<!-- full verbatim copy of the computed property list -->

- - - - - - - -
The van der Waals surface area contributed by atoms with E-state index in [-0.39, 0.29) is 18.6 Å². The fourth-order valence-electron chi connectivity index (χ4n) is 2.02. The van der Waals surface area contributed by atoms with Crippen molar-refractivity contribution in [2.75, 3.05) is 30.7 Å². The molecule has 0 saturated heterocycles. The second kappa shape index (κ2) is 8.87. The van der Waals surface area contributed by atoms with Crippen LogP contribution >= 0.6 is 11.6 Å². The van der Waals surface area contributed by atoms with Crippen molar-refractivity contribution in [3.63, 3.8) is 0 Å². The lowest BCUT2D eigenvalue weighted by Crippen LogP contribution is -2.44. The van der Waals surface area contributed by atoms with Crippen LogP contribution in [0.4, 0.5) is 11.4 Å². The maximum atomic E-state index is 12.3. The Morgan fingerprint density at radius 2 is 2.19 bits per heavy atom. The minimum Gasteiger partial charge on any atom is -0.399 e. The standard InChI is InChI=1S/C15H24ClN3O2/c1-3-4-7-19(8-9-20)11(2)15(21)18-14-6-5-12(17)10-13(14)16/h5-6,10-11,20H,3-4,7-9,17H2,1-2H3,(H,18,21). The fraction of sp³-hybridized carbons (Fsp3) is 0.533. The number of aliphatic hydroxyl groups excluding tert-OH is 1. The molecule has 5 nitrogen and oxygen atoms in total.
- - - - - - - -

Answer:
The van der Waals surface area contributed by atoms with E-state index in [-0.39, 0.29) is 18.6 Å². The fourth-order valence-electron chi connectivity index (χ4n) is 2.02. The van der Waals surface area contributed by atoms with Crippen molar-refractivity contribution in [2.75, 3.05) is 30.7 Å². The molecule has 0 saturated heterocycles. The second kappa shape index (κ2) is 8.87. The van der Waals surface area contributed by atoms with Crippen LogP contribution >= 0.6 is 11.6 Å². The van der Waals surface area contributed by atoms with Crippen molar-refractivity contribution in [3.63, 3.8) is 0 Å². The lowest BCUT2D eigenvalue weighted by Crippen LogP contribution is -2.44. The van der Waals surface area contributed by atoms with Crippen LogP contribution in [0.4, 0.5) is 11.4 Å². The maximum atomic E-state index is 12.3. The Morgan fingerprint density at radius 2 is 2.19 bits per heavy atom. The minimum Gasteiger partial charge on any atom is -0.399 e. The standard InChI is InChI=1S/C15H24ClN3O2/c1-3-4-7-19(8-9-20)11(2)15(21)18-14-6-5-12(17)10-13(14)16/h5-6,10-11,20H,3-4,7-9,17H2,1-2H3,(H,18,21). The fraction of sp³-hybridized carbons (Fsp3) is 0.533. The number of aliphatic hydroxyl groups excluding tert-OH is 1. The molecule has 5 nitrogen and oxygen atoms in total.